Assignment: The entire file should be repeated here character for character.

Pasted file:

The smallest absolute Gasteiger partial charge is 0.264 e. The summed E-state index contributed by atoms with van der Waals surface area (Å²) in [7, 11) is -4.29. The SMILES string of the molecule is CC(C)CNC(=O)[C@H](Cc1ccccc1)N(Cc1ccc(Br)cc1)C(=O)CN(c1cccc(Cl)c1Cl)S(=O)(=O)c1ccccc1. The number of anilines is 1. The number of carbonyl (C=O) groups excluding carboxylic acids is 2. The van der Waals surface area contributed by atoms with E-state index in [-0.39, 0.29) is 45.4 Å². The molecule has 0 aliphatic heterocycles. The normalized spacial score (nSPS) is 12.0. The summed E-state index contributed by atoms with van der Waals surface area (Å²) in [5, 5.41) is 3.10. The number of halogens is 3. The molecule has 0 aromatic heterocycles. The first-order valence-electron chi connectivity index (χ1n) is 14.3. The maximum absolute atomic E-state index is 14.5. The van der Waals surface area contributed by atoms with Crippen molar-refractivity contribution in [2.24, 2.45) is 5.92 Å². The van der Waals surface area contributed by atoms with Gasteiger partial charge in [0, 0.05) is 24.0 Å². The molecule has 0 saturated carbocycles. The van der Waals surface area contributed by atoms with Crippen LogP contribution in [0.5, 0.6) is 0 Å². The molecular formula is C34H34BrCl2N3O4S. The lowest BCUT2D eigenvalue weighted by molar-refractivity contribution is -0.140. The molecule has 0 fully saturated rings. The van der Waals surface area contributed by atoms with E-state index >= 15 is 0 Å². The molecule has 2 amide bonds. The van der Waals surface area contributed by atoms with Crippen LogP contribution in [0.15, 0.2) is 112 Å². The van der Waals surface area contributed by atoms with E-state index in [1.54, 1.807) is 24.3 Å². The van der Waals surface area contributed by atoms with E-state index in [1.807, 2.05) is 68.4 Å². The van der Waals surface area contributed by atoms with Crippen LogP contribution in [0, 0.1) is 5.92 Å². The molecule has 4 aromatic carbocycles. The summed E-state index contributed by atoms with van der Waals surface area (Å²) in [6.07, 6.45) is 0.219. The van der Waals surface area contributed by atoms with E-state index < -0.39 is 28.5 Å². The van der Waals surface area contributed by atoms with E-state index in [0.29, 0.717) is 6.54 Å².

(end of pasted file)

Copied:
The smallest absolute Gasteiger partial charge is 0.264 e. The summed E-state index contributed by atoms with van der Waals surface area (Å²) in [7, 11) is -4.29. The SMILES string of the molecule is CC(C)CNC(=O)[C@H](Cc1ccccc1)N(Cc1ccc(Br)cc1)C(=O)CN(c1cccc(Cl)c1Cl)S(=O)(=O)c1ccccc1. The number of anilines is 1. The number of carbonyl (C=O) groups excluding carboxylic acids is 2. The van der Waals surface area contributed by atoms with E-state index in [-0.39, 0.29) is 45.4 Å². The molecule has 0 aliphatic heterocycles. The normalized spacial score (nSPS) is 12.0. The summed E-state index contributed by atoms with van der Waals surface area (Å²) in [5, 5.41) is 3.10. The number of halogens is 3. The molecule has 0 aromatic heterocycles. The first-order valence-electron chi connectivity index (χ1n) is 14.3. The maximum absolute atomic E-state index is 14.5. The van der Waals surface area contributed by atoms with Crippen molar-refractivity contribution in [2.24, 2.45) is 5.92 Å². The van der Waals surface area contributed by atoms with Gasteiger partial charge in [0, 0.05) is 24.0 Å². The molecule has 0 saturated carbocycles. The van der Waals surface area contributed by atoms with Crippen LogP contribution in [0.5, 0.6) is 0 Å². The molecular formula is C34H34BrCl2N3O4S. The lowest BCUT2D eigenvalue weighted by molar-refractivity contribution is -0.140. The molecule has 0 fully saturated rings. The van der Waals surface area contributed by atoms with E-state index >= 15 is 0 Å². The molecule has 2 amide bonds. The van der Waals surface area contributed by atoms with Crippen LogP contribution in [0.15, 0.2) is 112 Å². The van der Waals surface area contributed by atoms with E-state index in [1.54, 1.807) is 24.3 Å². The van der Waals surface area contributed by atoms with E-state index in [1.807, 2.05) is 68.4 Å². The van der Waals surface area contributed by atoms with Crippen LogP contribution in [0, 0.1) is 5.92 Å². The molecule has 4 aromatic carbocycles. The summed E-state index contributed by atoms with van der Waals surface area (Å²) in [6.07, 6.45) is 0.219. The van der Waals surface area contributed by atoms with E-state index < -0.39 is 28.5 Å². The van der Waals surface area contributed by atoms with E-state index in [0.29, 0.717) is 6.54 Å².